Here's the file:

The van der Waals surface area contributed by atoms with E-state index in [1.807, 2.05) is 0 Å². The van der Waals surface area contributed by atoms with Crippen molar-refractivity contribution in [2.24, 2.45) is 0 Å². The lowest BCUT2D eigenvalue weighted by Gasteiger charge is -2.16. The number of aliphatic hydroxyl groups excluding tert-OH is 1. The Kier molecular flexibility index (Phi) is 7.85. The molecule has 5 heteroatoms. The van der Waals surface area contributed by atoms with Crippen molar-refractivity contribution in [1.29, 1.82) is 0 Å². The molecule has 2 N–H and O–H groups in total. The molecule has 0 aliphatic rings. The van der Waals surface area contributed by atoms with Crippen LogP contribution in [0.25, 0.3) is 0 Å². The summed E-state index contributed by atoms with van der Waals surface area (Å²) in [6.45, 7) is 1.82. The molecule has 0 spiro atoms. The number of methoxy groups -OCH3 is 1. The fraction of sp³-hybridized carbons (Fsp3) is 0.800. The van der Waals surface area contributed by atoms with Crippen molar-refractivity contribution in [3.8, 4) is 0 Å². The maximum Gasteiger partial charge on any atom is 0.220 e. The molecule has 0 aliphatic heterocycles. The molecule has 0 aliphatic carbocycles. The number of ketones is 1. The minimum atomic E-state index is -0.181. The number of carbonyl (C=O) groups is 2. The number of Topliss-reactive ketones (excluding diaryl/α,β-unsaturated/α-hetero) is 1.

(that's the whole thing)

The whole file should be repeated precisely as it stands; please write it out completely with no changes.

The van der Waals surface area contributed by atoms with E-state index in [1.807, 2.05) is 0 Å². The van der Waals surface area contributed by atoms with Crippen molar-refractivity contribution in [2.24, 2.45) is 0 Å². The lowest BCUT2D eigenvalue weighted by Gasteiger charge is -2.16. The number of aliphatic hydroxyl groups excluding tert-OH is 1. The Kier molecular flexibility index (Phi) is 7.85. The molecule has 5 heteroatoms. The van der Waals surface area contributed by atoms with Crippen molar-refractivity contribution in [1.29, 1.82) is 0 Å². The molecule has 2 N–H and O–H groups in total. The molecule has 0 aliphatic rings. The van der Waals surface area contributed by atoms with Crippen LogP contribution in [0.25, 0.3) is 0 Å². The summed E-state index contributed by atoms with van der Waals surface area (Å²) in [6.45, 7) is 1.82. The molecule has 0 spiro atoms. The number of methoxy groups -OCH3 is 1. The fraction of sp³-hybridized carbons (Fsp3) is 0.800. The van der Waals surface area contributed by atoms with Crippen molar-refractivity contribution in [3.8, 4) is 0 Å². The maximum Gasteiger partial charge on any atom is 0.220 e. The molecule has 0 aliphatic heterocycles. The molecule has 0 aliphatic carbocycles. The number of ketones is 1. The minimum atomic E-state index is -0.181. The number of carbonyl (C=O) groups is 2. The number of Topliss-reactive ketones (excluding diaryl/α,β-unsaturated/α-hetero) is 1.